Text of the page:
David VanDrunen, in his new book Politics after Christendom: Political Theology in a Fractured World (Zondervan, 2020), argues that God has ordained civil government—as the ruling authority of political communities—to be legitimate but provisional and to be common but accountable.
1. Political Institutions Are Legitimate.
God himself has ordained the existence and authority of our civil laws, governments, and officials.
Civil government has a right and even an obligation to carry out its proper work.
Civil government’s proper work is to promote justice.
Thus when civil governments and political officials promote justice within a particular society, they are not engaging in an act of usurpation but exercising legitimate authority.
Although they may come to power by different routes, furthermore, God is the ultimate source of their legitimacy.
2. But Political Institutions Are Also Provisional.
God has ordained them not as enduring bodies that will govern us in the new creation but as temporary bodies meant to promote a measure of peace and justice in this present, fallen world.
“Provisional” refers to something set in place for a limited time and purpose until something greater arrives.
It is a valuable institution but not of highest value. It is penultimate rather than ultimate.
Only the kingdom of the Lord Jesus Christ, inchoately manifest now in the church and climatically revealed in the New Jerusalem, is of ultimate value and importance.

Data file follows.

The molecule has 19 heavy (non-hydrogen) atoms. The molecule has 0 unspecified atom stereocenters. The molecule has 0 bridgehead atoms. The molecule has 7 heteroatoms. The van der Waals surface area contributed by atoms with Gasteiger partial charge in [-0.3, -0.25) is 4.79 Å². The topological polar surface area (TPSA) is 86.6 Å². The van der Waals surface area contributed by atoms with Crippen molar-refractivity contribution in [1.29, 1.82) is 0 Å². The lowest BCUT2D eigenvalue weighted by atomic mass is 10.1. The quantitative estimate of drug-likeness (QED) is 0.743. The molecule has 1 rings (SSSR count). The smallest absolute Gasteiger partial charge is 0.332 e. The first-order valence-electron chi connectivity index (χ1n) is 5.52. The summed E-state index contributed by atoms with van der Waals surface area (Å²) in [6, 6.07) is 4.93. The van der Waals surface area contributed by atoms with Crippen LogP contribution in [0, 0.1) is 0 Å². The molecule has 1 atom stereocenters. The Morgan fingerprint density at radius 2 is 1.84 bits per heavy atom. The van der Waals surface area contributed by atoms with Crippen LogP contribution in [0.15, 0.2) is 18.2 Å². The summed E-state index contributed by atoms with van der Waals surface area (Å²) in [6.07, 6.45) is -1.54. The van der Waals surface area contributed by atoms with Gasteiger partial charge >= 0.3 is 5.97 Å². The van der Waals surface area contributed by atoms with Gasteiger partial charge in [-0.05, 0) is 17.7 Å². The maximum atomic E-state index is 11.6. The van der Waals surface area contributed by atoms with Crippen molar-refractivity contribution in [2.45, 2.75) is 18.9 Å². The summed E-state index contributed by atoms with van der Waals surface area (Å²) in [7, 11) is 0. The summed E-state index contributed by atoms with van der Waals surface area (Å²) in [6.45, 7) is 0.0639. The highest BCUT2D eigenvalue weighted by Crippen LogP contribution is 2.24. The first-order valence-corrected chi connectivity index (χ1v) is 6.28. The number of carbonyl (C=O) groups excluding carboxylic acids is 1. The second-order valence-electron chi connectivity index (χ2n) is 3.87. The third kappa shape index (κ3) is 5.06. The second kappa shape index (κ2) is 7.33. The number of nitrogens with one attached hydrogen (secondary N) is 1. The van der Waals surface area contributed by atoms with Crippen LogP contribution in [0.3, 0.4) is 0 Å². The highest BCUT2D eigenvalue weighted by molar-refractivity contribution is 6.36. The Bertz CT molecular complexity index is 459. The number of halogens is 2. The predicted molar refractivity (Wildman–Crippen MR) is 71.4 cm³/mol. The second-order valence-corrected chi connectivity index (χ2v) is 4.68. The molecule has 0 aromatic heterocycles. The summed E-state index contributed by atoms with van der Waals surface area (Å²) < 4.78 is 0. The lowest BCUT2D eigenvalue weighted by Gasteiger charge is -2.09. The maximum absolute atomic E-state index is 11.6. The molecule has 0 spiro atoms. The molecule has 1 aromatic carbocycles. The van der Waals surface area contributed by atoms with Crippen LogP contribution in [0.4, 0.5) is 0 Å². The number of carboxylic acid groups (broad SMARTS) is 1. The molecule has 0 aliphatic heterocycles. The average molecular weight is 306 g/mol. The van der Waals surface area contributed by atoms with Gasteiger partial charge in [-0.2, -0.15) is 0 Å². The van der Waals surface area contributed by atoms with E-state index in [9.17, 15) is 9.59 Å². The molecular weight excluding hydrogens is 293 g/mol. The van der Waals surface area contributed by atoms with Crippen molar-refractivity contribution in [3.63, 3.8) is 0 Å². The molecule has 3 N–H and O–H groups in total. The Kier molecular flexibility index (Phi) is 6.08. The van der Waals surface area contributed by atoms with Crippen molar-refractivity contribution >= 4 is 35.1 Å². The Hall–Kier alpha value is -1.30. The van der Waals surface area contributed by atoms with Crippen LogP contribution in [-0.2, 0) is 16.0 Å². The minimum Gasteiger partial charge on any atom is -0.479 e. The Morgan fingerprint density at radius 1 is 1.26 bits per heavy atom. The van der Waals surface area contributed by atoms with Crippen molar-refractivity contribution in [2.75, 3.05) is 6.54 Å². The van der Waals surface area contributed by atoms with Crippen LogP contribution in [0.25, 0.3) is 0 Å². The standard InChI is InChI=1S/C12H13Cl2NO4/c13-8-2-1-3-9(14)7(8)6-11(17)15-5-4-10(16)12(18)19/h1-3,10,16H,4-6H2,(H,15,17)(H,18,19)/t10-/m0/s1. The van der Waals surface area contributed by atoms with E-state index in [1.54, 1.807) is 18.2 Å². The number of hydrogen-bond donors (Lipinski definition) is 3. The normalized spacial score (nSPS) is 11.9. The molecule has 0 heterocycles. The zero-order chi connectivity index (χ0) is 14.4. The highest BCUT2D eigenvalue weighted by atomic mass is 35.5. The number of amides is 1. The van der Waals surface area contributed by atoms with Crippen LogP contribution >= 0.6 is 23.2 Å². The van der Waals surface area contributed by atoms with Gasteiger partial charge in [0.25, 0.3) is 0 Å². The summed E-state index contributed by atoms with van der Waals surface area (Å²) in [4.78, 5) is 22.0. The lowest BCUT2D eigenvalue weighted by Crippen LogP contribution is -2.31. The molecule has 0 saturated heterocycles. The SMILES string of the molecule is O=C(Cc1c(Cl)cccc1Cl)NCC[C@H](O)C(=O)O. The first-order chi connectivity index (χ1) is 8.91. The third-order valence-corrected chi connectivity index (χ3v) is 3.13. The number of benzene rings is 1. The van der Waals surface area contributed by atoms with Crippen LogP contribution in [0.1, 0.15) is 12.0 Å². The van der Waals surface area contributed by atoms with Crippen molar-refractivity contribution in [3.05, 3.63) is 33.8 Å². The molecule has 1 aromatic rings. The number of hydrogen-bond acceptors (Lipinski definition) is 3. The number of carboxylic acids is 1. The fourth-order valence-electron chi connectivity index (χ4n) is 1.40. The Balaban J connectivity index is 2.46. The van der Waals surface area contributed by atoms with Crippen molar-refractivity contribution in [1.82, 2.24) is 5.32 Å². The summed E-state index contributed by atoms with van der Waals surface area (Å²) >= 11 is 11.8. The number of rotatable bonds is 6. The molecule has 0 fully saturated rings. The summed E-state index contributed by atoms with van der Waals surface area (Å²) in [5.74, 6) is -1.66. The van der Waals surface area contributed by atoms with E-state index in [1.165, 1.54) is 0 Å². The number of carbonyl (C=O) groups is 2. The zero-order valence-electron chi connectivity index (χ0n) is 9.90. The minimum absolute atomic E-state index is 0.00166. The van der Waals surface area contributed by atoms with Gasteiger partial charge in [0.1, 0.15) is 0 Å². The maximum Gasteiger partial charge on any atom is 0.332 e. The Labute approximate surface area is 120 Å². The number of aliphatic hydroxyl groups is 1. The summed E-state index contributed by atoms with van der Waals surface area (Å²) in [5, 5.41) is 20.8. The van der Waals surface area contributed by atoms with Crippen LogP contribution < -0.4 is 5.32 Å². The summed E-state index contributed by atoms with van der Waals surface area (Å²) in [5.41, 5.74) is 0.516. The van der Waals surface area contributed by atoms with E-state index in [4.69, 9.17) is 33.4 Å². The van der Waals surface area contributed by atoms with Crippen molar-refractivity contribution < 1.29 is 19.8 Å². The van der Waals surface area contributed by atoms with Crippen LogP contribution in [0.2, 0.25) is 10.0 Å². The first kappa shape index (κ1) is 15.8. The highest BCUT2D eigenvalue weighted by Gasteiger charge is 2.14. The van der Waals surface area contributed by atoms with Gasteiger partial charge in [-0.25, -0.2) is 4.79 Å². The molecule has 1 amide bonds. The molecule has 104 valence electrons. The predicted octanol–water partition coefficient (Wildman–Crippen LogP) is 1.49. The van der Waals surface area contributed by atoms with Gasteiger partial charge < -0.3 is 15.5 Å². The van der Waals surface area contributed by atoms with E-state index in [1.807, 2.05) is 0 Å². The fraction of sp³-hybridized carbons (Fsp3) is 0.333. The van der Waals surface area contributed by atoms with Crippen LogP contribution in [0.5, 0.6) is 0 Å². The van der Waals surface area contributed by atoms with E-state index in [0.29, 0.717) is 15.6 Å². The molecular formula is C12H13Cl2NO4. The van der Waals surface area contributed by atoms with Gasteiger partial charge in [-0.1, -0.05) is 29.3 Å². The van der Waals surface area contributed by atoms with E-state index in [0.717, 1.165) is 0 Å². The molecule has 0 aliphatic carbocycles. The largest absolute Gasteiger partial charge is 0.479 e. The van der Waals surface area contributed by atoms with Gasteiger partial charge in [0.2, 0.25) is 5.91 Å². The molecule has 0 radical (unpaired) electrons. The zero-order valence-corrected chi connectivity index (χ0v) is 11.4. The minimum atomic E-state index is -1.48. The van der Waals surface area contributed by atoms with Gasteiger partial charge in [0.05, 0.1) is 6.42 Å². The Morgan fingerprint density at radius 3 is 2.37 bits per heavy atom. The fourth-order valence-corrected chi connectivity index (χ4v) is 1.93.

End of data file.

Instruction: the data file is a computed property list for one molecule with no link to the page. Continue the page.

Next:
3. Political Institutions Are Common.
God did not establish these institutions simply for the benefit of Christians, or simply for the benefit of people from a certain location or ethnicity, but for the benefit of all humans alike.
God has ordained civil government to wield authority in political communities for the benefit of the human race in common. Government is not for some sorts of people rather than other sorts. One type of government is not to serve those of one ethnic or religious identity and an essentially different type of government to serve those of a different identity.
4. But Political Institutions Are Also Accountable.
These institutions are under God’s law and God’s authority. He established them to promote peace and justice, and thus political institutions must ultimately answer to God himself.
Civil governments should not be, and in fact, cannot be, neutral.
The way to achieve and maintain commonality is not by seeking a legal framework that makes no moral judgments and is hence independent of any philosophical or theological perspective.
Instead, civil governments are accountable to God and his standards of justice.
Therefore, a Christian political theology ought to teach and defend simultaneously that God designed civil governments to be common but accountable.